"As far as just understanding how to play, Keith Walker is as good as there is," Baker said. "Then you add in the fact that he can really shoot the ball."
Shaun Battle (Forward, Fr.)--Battle, from Cajon High School, was one of the 125 or so high school players invited to the prestigious Nike camp last season. At 6-6 and 220, he is not very tall for a power forward, but he has huge shoulders and very advanced post moves for a high school player. In one game, when three players collapsed on him, he spun away from one and stepped between the others for a dunk. He dominated his competition this season, averaging 27 points, 12 rebounds, five steals, three blocks and two assists while shooting 68% from the floor.
"Any time you can get a school's all-time leading scorer, all-time leading rebounder, all-time leader in assists and field-goal percentage . . . he should be a pretty good player," Baker said.
His drawback is a tendency to slack off--but still get his points--in high school games, particularly against lesser opponents. Baker declares that that will change.
"There are no more easy opponents," he said. "When you go from high school to college, hopefully you're going somewhere where everybody is as good as you are."
Dee Boyer (Center, Jr.)--Boyer, 6-10 and 250, will give the Anteaters the true center they lacked this season. He was erratic on offense this season but averaged about 13 points and nine rebounds for Saddleback College.
"He's a big, strong human being who can block shots and keep them in play, and rebound the ball," Baker said. "I like his personality. He's got a certain exuberance about him I like."
Joe Hannon (Forward, Jr.)--Hannon, a transfer from Canada College in Redwood City, is expected to be a fill-in player, not a star, but he did have a 33-point game against Foothill College this season, according to his coach, Mike LeGarza.
"The strength of his game is that he's a really mobile, aggressive player who gets after it on defense, competes hard on the boards," LeGarza said. "He's not a marquee player, but he's one of those guys who helps you win games."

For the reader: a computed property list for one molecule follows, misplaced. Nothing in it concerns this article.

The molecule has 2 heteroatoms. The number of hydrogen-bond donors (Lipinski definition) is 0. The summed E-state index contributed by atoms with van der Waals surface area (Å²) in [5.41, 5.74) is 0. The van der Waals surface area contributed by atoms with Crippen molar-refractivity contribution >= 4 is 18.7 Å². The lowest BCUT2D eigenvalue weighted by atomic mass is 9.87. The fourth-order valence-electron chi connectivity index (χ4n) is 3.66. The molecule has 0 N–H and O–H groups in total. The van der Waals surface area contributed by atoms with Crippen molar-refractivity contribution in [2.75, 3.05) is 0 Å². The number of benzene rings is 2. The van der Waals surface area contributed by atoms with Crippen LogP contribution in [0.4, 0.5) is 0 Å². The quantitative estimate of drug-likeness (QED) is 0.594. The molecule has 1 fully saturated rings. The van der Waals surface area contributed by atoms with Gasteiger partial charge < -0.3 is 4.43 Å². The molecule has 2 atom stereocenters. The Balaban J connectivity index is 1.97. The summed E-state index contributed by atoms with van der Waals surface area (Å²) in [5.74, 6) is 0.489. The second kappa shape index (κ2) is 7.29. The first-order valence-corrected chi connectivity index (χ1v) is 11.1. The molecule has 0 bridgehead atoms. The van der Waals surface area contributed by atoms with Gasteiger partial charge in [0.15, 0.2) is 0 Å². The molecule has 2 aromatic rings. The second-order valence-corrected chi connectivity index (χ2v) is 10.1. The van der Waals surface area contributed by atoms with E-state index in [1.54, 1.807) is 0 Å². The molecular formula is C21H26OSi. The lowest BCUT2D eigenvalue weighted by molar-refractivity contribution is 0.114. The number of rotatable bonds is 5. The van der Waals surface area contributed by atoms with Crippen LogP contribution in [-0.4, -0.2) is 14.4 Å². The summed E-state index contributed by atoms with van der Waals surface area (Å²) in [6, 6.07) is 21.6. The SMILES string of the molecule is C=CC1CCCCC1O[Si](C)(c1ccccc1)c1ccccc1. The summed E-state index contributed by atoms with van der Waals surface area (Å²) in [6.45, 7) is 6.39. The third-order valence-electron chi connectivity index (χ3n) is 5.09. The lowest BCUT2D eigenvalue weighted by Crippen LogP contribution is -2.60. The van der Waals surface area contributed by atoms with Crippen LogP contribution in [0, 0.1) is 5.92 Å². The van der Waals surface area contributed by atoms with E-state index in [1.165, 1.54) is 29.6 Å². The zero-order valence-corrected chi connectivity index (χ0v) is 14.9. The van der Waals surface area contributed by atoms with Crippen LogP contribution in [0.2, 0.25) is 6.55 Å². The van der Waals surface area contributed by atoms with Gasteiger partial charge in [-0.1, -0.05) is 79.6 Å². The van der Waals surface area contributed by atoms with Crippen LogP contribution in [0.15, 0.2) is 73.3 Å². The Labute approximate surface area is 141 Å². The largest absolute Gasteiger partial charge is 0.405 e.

Todd Whitehead (Guard, Fr.)--Whitehead, another player who was invited to the Nike camp, averaged 20 points for Fremont High School, but his season ended in a disappointing performance in his future home, the Bren Center. Whitehead scored only eight points and fouled out of Fremont's loss to Mater Dei in a Southern California Regional Division I semifinal. Baker, who saw the game, said he thought Fremont played tentatively, and that Mater Dei was able to keep assigning fresh players--Reggie Geary among them--to guard him. Whitehead, a capable three-point shooter, is able to drive and shoot, and was an active player in Fremont's pressing and trapping defenses.
Baseball Coach Mike Gerakos reached his 300th victory last week, but he previously had reached 300 losses. His career record: 302-319-8. Pitcher David Bladow is 6-0 after six starts, and third baseman Tim McDonnell is the leading hitter at .394. . . . The men's tennis team, ranked 25th in the nation, won only one match--No. 6 Neel Grover in singles--in a 5-1 loss to No. 24 Duke Sunday. The team plays host to No. 24 Texas A&M; at 1 p.m. Sunday. . . . Marieke Veltman, a triple winner in last week's track meet, is threatening the school record in the long jump. Veltman won the 100 meters, the 100-meter low hurdles, and jumped 20 feet 5 3/4 inches--a quarter of an inch shy of Michelle Kelly's school record set in 1983.